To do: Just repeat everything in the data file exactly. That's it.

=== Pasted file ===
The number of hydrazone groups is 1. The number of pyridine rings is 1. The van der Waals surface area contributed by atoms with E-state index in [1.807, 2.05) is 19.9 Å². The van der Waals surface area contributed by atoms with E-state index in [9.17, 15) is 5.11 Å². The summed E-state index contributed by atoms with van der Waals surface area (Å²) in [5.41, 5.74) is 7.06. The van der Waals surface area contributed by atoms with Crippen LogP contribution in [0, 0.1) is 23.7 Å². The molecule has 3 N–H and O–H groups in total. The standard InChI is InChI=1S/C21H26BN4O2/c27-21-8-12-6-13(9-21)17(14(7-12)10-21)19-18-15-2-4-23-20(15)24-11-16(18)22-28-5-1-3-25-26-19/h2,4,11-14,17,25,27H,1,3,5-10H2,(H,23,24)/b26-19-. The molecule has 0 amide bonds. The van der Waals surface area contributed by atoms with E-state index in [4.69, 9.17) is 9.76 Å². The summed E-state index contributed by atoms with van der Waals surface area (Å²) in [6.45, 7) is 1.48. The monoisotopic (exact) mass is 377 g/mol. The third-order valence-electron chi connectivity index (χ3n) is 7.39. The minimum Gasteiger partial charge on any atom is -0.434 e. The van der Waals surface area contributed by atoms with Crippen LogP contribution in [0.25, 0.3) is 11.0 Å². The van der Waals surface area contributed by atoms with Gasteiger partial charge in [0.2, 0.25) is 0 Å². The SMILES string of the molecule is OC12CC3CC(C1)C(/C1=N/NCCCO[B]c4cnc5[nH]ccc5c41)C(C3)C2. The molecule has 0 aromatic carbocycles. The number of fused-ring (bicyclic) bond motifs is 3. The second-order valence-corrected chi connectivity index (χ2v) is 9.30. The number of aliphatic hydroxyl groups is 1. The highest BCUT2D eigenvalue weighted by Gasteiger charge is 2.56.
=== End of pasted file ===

The number of hydrazone groups is 1. The number of pyridine rings is 1. The van der Waals surface area contributed by atoms with E-state index in [1.807, 2.05) is 19.9 Å². The van der Waals surface area contributed by atoms with E-state index in [9.17, 15) is 5.11 Å². The summed E-state index contributed by atoms with van der Waals surface area (Å²) in [5.41, 5.74) is 7.06. The van der Waals surface area contributed by atoms with Crippen LogP contribution in [0, 0.1) is 23.7 Å². The molecule has 3 N–H and O–H groups in total. The standard InChI is InChI=1S/C21H26BN4O2/c27-21-8-12-6-13(9-21)17(14(7-12)10-21)19-18-15-2-4-23-20(15)24-11-16(18)22-28-5-1-3-25-26-19/h2,4,11-14,17,25,27H,1,3,5-10H2,(H,23,24)/b26-19-. The molecule has 0 amide bonds. The van der Waals surface area contributed by atoms with E-state index in [4.69, 9.17) is 9.76 Å². The summed E-state index contributed by atoms with van der Waals surface area (Å²) in [6.45, 7) is 1.48. The monoisotopic (exact) mass is 377 g/mol. The third-order valence-electron chi connectivity index (χ3n) is 7.39. The minimum Gasteiger partial charge on any atom is -0.434 e. The van der Waals surface area contributed by atoms with Crippen LogP contribution in [0.25, 0.3) is 11.0 Å². The van der Waals surface area contributed by atoms with Gasteiger partial charge in [0.2, 0.25) is 0 Å². The SMILES string of the molecule is OC12CC3CC(C1)C(/C1=N/NCCCO[B]c4cnc5[nH]ccc5c41)C(C3)C2. The molecule has 0 aromatic carbocycles. The number of fused-ring (bicyclic) bond motifs is 3. The second-order valence-corrected chi connectivity index (χ2v) is 9.30. The number of aliphatic hydroxyl groups is 1. The highest BCUT2D eigenvalue weighted by Gasteiger charge is 2.56.